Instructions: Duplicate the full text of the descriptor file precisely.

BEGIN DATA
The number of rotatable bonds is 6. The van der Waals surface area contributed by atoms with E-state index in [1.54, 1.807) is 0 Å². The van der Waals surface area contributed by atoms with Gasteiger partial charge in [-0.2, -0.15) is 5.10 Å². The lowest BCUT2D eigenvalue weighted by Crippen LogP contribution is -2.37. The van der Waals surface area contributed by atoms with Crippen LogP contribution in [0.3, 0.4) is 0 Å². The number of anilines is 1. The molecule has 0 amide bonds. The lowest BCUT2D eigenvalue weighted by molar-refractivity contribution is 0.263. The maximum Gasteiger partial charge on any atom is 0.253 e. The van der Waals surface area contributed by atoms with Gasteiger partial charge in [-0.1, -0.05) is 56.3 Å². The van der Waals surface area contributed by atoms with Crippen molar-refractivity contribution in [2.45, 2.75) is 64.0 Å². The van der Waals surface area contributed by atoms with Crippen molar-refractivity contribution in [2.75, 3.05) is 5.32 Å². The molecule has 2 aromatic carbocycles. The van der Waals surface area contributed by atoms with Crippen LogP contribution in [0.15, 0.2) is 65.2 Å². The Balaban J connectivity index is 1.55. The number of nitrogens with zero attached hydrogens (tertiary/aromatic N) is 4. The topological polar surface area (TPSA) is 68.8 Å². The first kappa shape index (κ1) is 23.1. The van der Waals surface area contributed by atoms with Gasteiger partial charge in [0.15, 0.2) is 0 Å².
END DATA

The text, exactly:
The number of rotatable bonds is 6. The van der Waals surface area contributed by atoms with E-state index in [1.54, 1.807) is 0 Å². The van der Waals surface area contributed by atoms with Gasteiger partial charge in [-0.2, -0.15) is 5.10 Å². The lowest BCUT2D eigenvalue weighted by Crippen LogP contribution is -2.37. The van der Waals surface area contributed by atoms with Crippen LogP contribution in [0.3, 0.4) is 0 Å². The number of anilines is 1. The molecule has 0 amide bonds. The lowest BCUT2D eigenvalue weighted by molar-refractivity contribution is 0.263. The maximum Gasteiger partial charge on any atom is 0.253 e. The van der Waals surface area contributed by atoms with Gasteiger partial charge in [-0.1, -0.05) is 56.3 Å². The van der Waals surface area contributed by atoms with Crippen molar-refractivity contribution in [2.45, 2.75) is 64.0 Å². The van der Waals surface area contributed by atoms with Crippen molar-refractivity contribution in [2.75, 3.05) is 5.32 Å². The molecule has 2 aromatic carbocycles. The van der Waals surface area contributed by atoms with Crippen LogP contribution in [0.15, 0.2) is 65.2 Å². The Balaban J connectivity index is 1.55. The number of nitrogens with zero attached hydrogens (tertiary/aromatic N) is 4. The topological polar surface area (TPSA) is 68.8 Å². The first kappa shape index (κ1) is 23.1. The van der Waals surface area contributed by atoms with Gasteiger partial charge in [0.15, 0.2) is 0 Å².